Seguin – Rail Trail / MTB

Parry Sound to Kearney
Posted on March 25, 2019 / 14016
Seguin – Rail Trail / MTB
Listing Types : MTB Trail / Rail Trail
Note : EPIC Ride
Total Trail Km : 75
Double track % : 95
Road % : 5
Rate Skill Levels : Advanced
Terrain : sandy spots, structures, crushed gravel, water crossing, can be muddy, bridges, flat rock, gentle hills, rocky patches
Faclities : parking, trailhead map, good signage, trails maintained
Trail Fee : free

Length – 80+ km (one way)
95% rail trail
5% roads, crossings, detours,

Elevation – This route is not as flat as most rail lines, and it dips down to cross smaller bridges.

Terrain – A crushed-stone base with larger rail bedding rocks, it is rather sandy in areas with large puddles after a rain; rock cuts for the MTB rider.

Skill – Advanced for Rail Trail riders, Easy for the MTB crowd.

Traffic – Busy on summer weekends, with bicyclists, hikers, horseback riders, and ATVs (main users), as well as snowmobiles in winter.

Maps – Adequate signage at gates and the post markers along the trail have been improved.

Facilities – Parking, food, and washrooms can be found in the towns of Parry Sound, Sprucedale, and Kearney, as well as at Hwy 400 and Oastler Park.

Highlights – A scenic, hillier ride with rock cuts and wooden bridges. Enjoy the falls and the ghost town of Seguin Falls, as well as wetlands, many creeks, and farmland.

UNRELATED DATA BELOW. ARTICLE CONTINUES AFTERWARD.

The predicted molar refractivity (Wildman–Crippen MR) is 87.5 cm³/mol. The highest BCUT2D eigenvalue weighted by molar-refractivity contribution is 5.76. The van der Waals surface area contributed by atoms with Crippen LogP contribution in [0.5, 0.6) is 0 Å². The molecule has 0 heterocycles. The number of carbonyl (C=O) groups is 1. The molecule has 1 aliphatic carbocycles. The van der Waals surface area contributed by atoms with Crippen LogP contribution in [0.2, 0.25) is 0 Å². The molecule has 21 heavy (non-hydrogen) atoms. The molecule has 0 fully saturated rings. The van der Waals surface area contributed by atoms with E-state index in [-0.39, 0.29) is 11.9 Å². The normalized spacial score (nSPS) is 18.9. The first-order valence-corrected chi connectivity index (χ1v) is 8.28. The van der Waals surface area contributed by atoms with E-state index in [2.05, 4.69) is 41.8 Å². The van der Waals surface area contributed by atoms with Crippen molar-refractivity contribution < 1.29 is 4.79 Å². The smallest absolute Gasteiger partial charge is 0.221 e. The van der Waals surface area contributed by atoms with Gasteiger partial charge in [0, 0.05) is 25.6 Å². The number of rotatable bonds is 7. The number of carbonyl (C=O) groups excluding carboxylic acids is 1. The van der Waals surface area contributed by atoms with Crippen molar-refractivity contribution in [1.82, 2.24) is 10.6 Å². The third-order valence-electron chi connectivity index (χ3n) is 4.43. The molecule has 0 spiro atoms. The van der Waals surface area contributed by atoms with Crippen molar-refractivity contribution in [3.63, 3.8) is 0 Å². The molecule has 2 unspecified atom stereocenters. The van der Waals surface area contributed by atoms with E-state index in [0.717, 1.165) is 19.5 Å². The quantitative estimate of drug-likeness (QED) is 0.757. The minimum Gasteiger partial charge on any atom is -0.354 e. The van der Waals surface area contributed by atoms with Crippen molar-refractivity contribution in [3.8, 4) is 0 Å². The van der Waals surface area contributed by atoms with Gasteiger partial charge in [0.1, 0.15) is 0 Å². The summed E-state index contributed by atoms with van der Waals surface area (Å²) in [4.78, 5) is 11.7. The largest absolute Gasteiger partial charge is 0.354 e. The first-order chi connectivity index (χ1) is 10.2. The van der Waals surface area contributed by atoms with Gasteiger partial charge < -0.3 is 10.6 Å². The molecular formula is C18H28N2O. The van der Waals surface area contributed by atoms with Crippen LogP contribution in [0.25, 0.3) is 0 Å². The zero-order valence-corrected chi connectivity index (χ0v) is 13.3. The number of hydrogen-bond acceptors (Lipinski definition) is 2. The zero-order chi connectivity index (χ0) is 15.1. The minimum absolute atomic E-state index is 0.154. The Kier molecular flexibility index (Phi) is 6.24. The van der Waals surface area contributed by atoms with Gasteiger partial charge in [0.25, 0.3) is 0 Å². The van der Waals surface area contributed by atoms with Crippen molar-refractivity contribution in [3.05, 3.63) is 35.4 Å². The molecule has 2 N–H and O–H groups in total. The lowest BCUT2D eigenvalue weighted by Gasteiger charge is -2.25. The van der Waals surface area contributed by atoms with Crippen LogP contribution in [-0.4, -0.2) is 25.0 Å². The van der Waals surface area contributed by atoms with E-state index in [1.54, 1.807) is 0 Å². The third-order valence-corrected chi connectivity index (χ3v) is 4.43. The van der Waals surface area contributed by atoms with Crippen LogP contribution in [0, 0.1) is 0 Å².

Trail Fee – Free for non-motorized use.

Phone – 888 587 3762

Website – Park to Park

Similar Trail – AlgonquinNorth Simcoe, Two Lakes

Local Clubs –  MORCA

Access – A few good access points may be found at:

  • Parry Sound Harbour at Glen Burney Rd.
  • Hwy 400, approximately 10 km south of Parry Sound at Horseshoe Lake Rd.
  • Orville community centre; the trail starts 400 m east.
  • Seguin Falls at Hwy 518 N and Nipissing Rd. E; roadside parking as the trail crosses Nipissing Rd.
  • Sprucedale at Hwy 518 N and Stisted Rd. S; street parking

Starting at Georgian Bay, at the Parry Sound harbour, this Rail Trail passes over Hwy 400 and crosses Hwy 518 many times, leading to Hwy 11 and eventually fading into the bush somewhere past Kearney.

This is not your average Rail Trail, although it is well-maintained and gets plenty of use by ATVs and snowmobiles. However, this causes the terrain to get chewed up and dusty, with large rocks and loose gravel everywhere.

Different sections have large puddles (more like ponds) that are wide and deep, and you have no choice but to ride through. Expect flooding in the spring.

This is not to say all of the route is challenging. Other sections appear to be smoother, but not for long.

I did encounter large sandy sections that skinny tires could not manage. The terrain is best suited for MTBs, Fatbikes, or a good hybrid bike. 

Therefore, I would rate this as an Advanced Rail Trail ride compared to the mellow routes in the south.

Most Rail Trails are rather flat except for here, where the original bridges were replaced with small wooden ones at a lower grade.

This gives riders a short hill down in order to cross and head back up the other side. That said, the full length actually slopes gradually up from Georgian Bay for 150 m.

At 80+ km one way, this is a long trail, and you need to choose just a section of it for a day’s ride.

I suggest a 43 km loop I have done a few times. Head out from Hwy 400 to Orville, then back on Hwy 518. At Oastler Park Dr. ride south to meet up with the trail before again crossing the 400. I found the road traffic not busy on the return, and the paved shoulders on Oastler were surprisingly spacious.

Another good starting point is at the south end of…


Read the rest of this review in my trail guidebook along with 64 others. Features train history with better maps, elevation graphs and parking locations when you buy the eBook or paperback.

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